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Genetically transmitted metabolic disorder of carbohydrates characterized by accumulation of glycogen in the liver with hepatomegaly, proximal tubular nephropathy, fasting hypoglycemia, glucose (and galactose) intolerance, and dwarfism.

Hepatorenal Glycogenosis with Renal Fanconi Syndrome; Hepatic Glycogenosis with Fanconi Nephropathy; Hepatic Glycogenosis with Aminoaciduria and Glucosuria; Fanconi Syndrome with Intestinal Malabsorption and Galactose Intolerance; Pseudo-Phlorizin Diabetes; Glycogenosis, Fanconi type; Glycogen Storage Disease IX; Bickel-Fanconi Syndrome.

Inborn error of carbohydrate metabolism with tubular nephropathy. First reported in 1949 by Guido Fanconi, a Swiss pediatrician, and Horst Bickel, a German physician.

Approximately 100 cases reported in the literature.

Autosomal recessive inheritance. Caused by mutations in the glucose transporter protein 2 (GLUT2 gene) that is expressed in liver, pancreas, intestine, and kidney. Gene map locus is 3q26.1-q26.3.

Primary defect of monosaccharide transport across the membranes. Hyperglycemia (and hypergalactosemia) in the fed state could be explained by (1) a decreased monosaccharide uptake by the liver or (2) an inappropriately low insulin secretion caused by impairment of the glucose-sensing mechanism of the beta cells. Hypoglycemia during fasting may result from (1) an altered glucose transport out of the liver, resulting in an increased intracellular glucose level that, in turn, may inhibit glycogen degradation, leading to glycogen storage and hepatomegaly, or (2) exacerbation of hypoglycemia due to an increased renal loss of glucose caused by a transport defect for glucose and galactose across the basolateral membranes of the proximal tubular cells. As a consequence, renal glycogen accumulation may occur, with impairment of other functions of the proximal tubular cells and the characteristic clinical picture of Fanconi nephropathy with disproportionately severe glucosuria. As a consequence of a transport defect for glucose and galactose at the basolateral membrane, intestinal monosaccharide transport also is affected, resulting in malabsorption and diarrhea.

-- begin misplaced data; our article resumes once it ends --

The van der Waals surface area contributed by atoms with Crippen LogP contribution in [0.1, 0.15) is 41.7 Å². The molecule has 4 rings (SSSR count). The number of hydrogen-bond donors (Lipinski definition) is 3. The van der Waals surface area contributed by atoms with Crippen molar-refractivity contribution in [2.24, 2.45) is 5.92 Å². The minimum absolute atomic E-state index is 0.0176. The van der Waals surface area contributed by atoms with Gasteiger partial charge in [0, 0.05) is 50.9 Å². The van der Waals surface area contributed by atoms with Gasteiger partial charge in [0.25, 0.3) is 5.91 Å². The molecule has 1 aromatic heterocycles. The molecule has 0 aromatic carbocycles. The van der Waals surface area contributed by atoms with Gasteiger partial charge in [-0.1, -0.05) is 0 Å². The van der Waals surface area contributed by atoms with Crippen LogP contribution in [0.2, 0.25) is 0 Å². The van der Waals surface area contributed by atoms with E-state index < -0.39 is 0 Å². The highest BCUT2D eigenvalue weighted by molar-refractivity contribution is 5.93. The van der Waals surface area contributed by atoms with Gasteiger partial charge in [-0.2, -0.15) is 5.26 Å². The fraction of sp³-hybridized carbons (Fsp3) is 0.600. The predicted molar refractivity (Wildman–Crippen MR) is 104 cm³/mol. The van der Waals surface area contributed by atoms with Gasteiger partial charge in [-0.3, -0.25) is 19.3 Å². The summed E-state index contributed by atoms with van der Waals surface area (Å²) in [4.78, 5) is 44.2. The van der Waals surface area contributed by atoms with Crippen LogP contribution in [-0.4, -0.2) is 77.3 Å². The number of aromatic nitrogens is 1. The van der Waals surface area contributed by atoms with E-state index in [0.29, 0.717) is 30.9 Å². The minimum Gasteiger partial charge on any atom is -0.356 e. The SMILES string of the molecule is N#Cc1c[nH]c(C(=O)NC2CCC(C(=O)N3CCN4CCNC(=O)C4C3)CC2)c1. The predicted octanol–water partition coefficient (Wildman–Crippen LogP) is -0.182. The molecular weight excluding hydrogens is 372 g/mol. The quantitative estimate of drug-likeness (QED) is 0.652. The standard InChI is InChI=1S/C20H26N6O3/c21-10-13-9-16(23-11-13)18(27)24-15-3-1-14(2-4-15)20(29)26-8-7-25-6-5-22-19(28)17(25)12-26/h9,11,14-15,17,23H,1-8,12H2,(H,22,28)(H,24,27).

Characterized by hepatomegaly. It is caused by hepatorenal glycogen accumulation, proximal renal tubular dysfunction, and impaired utilization of glucose and galactose. Glucosuria is considered a most prominent finding.

Present in infancy (fever, vomiting, growth failure, and rickets). Later patients present with dwarfism, protuberant abdomen, hepatomegaly, moon-shaped face, and fat deposition about the shoulders and abdomen. Emergence of the teeth and development of puberty are retarded. Fractures and pancreatitis are complications. Rickets and osteoporosis later in life are constant features. Glomerular filtration rate is normal or low normal, and there is no progression to glomerular insufficiency or deterioration of tubular defects. Polyuria, probably a result of osmotic diuresis, is a constant finding. Clinical management by symptomatic replacement treatment (water, electrolytes, and vitamin D, restriction of galactose, a diabetes mellitus-like diet presented in frequent small meals with adequate caloric intake). Administration of uncooked cornstarch has been reported to be beneficial for promoting growth. Few patients reported still alive in their 50s.

Preoperative fasting should be kept as brief as possible and intravenous glucose started to minimize the possibility of hypoglycemia. Frequent measurement of blood glucose ...

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